Music

In 1968, Elvis Presley taped a "Comeback Special" for television that proved to be a huge success and helped restore him to popularity, but it almost never got made.

Elvis was convinced that he didn't need to "come back;" he was still "the King."

So TV producer Steve Binder took Elvis out to Sunset Boulevard. When absolutely nobody recognized him, Elvis realized he did, indeed, need to "come back" and so agreed to make the TV show that would propel the rest of his career.

Perhaps the Guiltiest of Guilty Pleasures for a Rock Fan

With the possible exception of ABBA (who we’ll talk about at a later date, trust us), there was no band who took more flak from “serious rock fans” than the Pre-Fab Four.

Criticized from the beginning because they were not a band who came together in the traditional sense, the Monkees were “cast,” mere actors signed to pretend to be a rock band on television show. Adding insult to injury, it was quickly revealed that the lads didn’t even play on their own records! So “serious rock fans” quickly wrote them off.

But how valid was the criticism? In truth, not very.

When Beatlemania exploded across America, record labels began scouring England and specifically Liverpool looking from groups that might be able to follow the Fab Four up the charts.

One of the first to accomplish this feat was the Searchers, a British band that took their name from John Wayne’s classic Western film. Like their fellow Liverpudlians, the Searchers had begun as a skiffle band and gradually morphed into a rock act. They also had played at Hamburg’s Star Club, honing a solid lice act.

The Searcher hit the UK charts in 19right on the heels of the Beatles with their recording on “Sweets for My Sweet.” They followed that with “Sugar and Spice,” a song written by their producer Tony Hatch. They boke into the U.S. charts in early 1964 with their version of a song co-written by Sonny Bono, “Needles and Pins.” Between 1964 and 1965, they scored 7 Top 40 hits in the States. Unfortunately, “Sugar & Spice” was not one of them as a Chicago band called the Cryan’ Shames did a virtual note-for-note cover that was the U.S. hit.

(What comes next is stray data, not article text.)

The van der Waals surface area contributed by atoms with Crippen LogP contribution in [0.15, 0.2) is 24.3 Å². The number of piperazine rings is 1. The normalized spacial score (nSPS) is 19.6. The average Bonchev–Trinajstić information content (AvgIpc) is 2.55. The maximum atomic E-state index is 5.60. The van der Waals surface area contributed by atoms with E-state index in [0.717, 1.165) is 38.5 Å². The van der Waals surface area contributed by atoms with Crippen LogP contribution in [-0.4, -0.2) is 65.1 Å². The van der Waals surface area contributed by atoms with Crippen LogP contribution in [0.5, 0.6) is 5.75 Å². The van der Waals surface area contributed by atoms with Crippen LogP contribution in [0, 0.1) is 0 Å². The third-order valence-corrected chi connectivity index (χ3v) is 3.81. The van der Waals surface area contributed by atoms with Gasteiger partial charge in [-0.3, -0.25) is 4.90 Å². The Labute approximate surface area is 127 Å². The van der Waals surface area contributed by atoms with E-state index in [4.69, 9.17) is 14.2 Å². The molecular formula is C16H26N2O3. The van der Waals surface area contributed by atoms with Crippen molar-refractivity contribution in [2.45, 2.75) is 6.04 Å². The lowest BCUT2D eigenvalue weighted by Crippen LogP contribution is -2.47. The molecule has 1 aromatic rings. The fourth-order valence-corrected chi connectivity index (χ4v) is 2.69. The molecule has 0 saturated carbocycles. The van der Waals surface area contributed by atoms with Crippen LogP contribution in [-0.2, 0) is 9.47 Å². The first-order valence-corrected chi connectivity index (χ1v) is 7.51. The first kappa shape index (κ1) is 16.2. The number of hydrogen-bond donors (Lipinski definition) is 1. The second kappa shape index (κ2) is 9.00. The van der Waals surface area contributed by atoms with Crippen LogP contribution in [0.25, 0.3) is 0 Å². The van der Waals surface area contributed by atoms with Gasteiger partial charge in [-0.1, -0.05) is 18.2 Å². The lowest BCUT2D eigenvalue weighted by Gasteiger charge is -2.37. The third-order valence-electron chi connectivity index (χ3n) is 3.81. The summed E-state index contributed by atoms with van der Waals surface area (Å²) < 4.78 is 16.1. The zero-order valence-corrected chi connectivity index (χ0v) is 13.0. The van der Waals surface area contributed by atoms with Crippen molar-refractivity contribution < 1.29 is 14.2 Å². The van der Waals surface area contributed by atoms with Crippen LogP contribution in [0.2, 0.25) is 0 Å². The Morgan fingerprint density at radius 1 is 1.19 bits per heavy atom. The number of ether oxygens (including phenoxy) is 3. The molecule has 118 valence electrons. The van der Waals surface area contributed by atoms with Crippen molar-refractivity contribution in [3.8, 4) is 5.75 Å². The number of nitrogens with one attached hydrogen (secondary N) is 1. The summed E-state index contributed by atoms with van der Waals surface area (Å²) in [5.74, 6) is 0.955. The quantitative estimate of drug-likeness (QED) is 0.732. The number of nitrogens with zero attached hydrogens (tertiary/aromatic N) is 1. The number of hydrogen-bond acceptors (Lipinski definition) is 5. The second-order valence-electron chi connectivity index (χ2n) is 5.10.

Even more unfortunately, in 1965, the hits just stopped coming. The band continued recording and touring, but were relegated to being an “oldies” act by the early 1970s. The Searchers managed to land a new record contract with Sire Records in 1979 and recorded two albums for that label that received very favorable response from the critics and from live audiences when the band began working this new material into their live sets. Alas, radio airplay was virtually non-existent and sales were sluggish (although a compilation of their work for Sire is still available on CD).

Like many groups, the band went through personnel changes over the years with only rhythm guitar/vocalist John McNally staying with them from start to finish. Bassist Frank Allen had the second longest tenure, joining in the summer of 1964 and then staying with the band for their rest of their career. The band’s most distinctive vocalist and lead guitar player, Mike Pender was with the group from 1960 until 1985. The band went through drummers almost as quickly as Spinal Tap with Chris Curtis manning the kit during the time the Searchers cranked out all their hits.

The group actually continued performing until March of this year (2019) when they finally announced their retirement.

A Searchers playlist:

  • “Sweets for My Sweet”
  • “Sugar & Spice”
  • “Needles & Pins”
  • “(Ain’t That) Just Like Me”
  • “Don’t Throw Your Love Away”
  • “When You Walk in the Room”
  • “Farmer John”
  • “Love Potion No. 9”
  • “What Have They Done to the Rain”